Oman LNG (liquefied natural gas), one of the Gulf’s large gas exporters, says it is seeking a credit rating. Bankers take the news to mean the company is considering a bond issue to pay for part of the project’s costs, following the success of a $1,200 million bond sale for Ras Laffan LNG Company (Rasgas) earlier this year.

‘We are seeking a credit rating. That will be a useful adjunct to any future financing,’ says Oman LNG general manager Tony Hanna. He does not say the rating will necessarily lead to a bond issue in the near future, though MEED understands this option has been considered by Oman LNG and its financial advisers, Chase Manhattan. Groundwork on the gas facilities has already begun, and Oman LNG is close to finalising a $2,000 million loan package with banks and export credit agencies, arranged by NatWest Markets and ABN AMRO (MEED 22:11:96).

A bond issue could be used to replace part of the loan finance, to refinance the loans at some later date, or to pay for tankers to ship the gas overseas. Alternatively, the company may not launch a bond issue, but use the possibility of one as a negotiating tool with its lending banks. One US investment banker suggests, however, that it is rare for a project to get a rating for this reason. ‘Projects are relatively complex and you have to pay a lot for a rating, maybe in the hundreds of thousands [of dollars]. A rating is really a means to an end. It signals that you’re considering capital markets financing.’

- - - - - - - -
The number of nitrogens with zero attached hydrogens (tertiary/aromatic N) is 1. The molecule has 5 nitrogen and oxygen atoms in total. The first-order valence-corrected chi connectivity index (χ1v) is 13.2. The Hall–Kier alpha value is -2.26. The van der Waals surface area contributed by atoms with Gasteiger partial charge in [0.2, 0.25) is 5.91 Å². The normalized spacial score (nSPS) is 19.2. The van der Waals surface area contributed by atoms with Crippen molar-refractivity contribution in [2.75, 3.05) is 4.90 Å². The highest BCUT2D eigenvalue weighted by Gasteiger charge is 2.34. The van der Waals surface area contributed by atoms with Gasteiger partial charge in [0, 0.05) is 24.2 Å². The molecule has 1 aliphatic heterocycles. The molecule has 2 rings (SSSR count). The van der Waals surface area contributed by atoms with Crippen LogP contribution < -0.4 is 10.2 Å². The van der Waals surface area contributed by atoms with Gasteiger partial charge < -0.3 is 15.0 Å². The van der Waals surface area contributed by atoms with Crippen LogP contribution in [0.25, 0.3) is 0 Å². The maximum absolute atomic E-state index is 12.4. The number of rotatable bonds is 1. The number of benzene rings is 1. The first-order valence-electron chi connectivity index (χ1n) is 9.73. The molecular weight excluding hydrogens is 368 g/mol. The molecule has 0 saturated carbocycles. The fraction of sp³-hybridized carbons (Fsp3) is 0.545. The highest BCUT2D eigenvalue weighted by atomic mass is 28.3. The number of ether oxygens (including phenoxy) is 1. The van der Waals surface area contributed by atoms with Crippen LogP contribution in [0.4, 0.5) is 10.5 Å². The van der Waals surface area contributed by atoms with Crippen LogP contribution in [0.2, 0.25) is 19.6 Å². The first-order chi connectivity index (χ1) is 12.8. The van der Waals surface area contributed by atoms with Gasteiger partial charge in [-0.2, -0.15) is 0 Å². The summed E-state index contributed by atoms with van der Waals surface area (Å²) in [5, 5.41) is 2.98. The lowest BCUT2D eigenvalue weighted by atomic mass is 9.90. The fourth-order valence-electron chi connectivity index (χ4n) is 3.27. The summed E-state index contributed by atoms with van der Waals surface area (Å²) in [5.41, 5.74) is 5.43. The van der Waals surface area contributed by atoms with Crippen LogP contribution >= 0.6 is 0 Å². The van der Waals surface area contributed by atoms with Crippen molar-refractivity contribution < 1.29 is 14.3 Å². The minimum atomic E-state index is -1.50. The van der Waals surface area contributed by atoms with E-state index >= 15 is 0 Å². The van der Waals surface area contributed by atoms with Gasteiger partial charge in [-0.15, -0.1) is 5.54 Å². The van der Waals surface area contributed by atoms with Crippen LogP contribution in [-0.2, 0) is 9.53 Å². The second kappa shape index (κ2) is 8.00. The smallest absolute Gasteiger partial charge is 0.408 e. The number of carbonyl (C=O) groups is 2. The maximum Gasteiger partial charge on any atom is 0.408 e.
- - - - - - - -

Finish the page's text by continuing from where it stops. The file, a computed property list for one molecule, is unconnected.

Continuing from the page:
The success of the Rasgas bond sale, arranged by Goldman Sachs and CS First Boston, and the more recent $225 million Omani sovereign Eurobond arranged by JP Morgan, suggests Oman LNG would get a warm welcome if it chose to issue bonds. Oman LNG resembles Rasgas in that both projects have big corporations among their shareholders – the Anglo/Dutch Royal Dutch/Shell Group, a consortium of big South Korean firms, France’s Total in the case of Oman LNG and Mobil Corporation of the US in the case of Rasgas. Both projects also have long-term supply contracts with Asian importers, and both Oman and Qatar are rated at investment grade by US credit ratings agencies Moody’s Investors Service and Standard & Poor’s.